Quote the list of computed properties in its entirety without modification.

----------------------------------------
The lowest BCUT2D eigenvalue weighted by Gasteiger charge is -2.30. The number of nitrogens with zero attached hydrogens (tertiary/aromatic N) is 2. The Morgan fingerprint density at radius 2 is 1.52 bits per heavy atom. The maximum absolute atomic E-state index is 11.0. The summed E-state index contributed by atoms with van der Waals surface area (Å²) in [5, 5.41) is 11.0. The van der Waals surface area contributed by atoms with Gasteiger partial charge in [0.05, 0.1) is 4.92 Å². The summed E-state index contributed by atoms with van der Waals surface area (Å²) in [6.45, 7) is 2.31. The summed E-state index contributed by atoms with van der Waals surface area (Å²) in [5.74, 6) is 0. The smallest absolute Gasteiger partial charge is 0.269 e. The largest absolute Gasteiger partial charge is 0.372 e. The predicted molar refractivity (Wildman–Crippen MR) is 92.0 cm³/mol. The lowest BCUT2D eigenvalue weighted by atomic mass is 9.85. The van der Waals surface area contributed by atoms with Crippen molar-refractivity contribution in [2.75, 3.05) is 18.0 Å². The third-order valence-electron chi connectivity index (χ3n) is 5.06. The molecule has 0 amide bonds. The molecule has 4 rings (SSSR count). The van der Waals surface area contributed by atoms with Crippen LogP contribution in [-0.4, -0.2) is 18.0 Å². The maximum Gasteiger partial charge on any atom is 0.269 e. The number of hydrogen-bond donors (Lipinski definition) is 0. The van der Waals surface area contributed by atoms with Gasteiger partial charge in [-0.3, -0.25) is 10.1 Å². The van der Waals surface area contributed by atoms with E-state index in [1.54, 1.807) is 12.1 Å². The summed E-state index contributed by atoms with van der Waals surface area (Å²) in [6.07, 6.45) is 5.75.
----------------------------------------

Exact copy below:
The lowest BCUT2D eigenvalue weighted by Gasteiger charge is -2.30. The number of nitrogens with zero attached hydrogens (tertiary/aromatic N) is 2. The Morgan fingerprint density at radius 2 is 1.52 bits per heavy atom. The maximum absolute atomic E-state index is 11.0. The summed E-state index contributed by atoms with van der Waals surface area (Å²) in [5, 5.41) is 11.0. The van der Waals surface area contributed by atoms with Gasteiger partial charge in [0.05, 0.1) is 4.92 Å². The summed E-state index contributed by atoms with van der Waals surface area (Å²) in [6.45, 7) is 2.31. The summed E-state index contributed by atoms with van der Waals surface area (Å²) in [5.74, 6) is 0. The smallest absolute Gasteiger partial charge is 0.269 e. The largest absolute Gasteiger partial charge is 0.372 e. The predicted molar refractivity (Wildman–Crippen MR) is 92.0 cm³/mol. The lowest BCUT2D eigenvalue weighted by atomic mass is 9.85. The van der Waals surface area contributed by atoms with Crippen molar-refractivity contribution in [2.75, 3.05) is 18.0 Å². The third-order valence-electron chi connectivity index (χ3n) is 5.06. The molecule has 0 amide bonds. The molecule has 4 rings (SSSR count). The van der Waals surface area contributed by atoms with Crippen LogP contribution in [-0.4, -0.2) is 18.0 Å². The maximum Gasteiger partial charge on any atom is 0.269 e. The number of hydrogen-bond donors (Lipinski definition) is 0. The van der Waals surface area contributed by atoms with Gasteiger partial charge in [-0.3, -0.25) is 10.1 Å². The van der Waals surface area contributed by atoms with E-state index in [1.54, 1.807) is 12.1 Å². The summed E-state index contributed by atoms with van der Waals surface area (Å²) in [6.07, 6.45) is 5.75.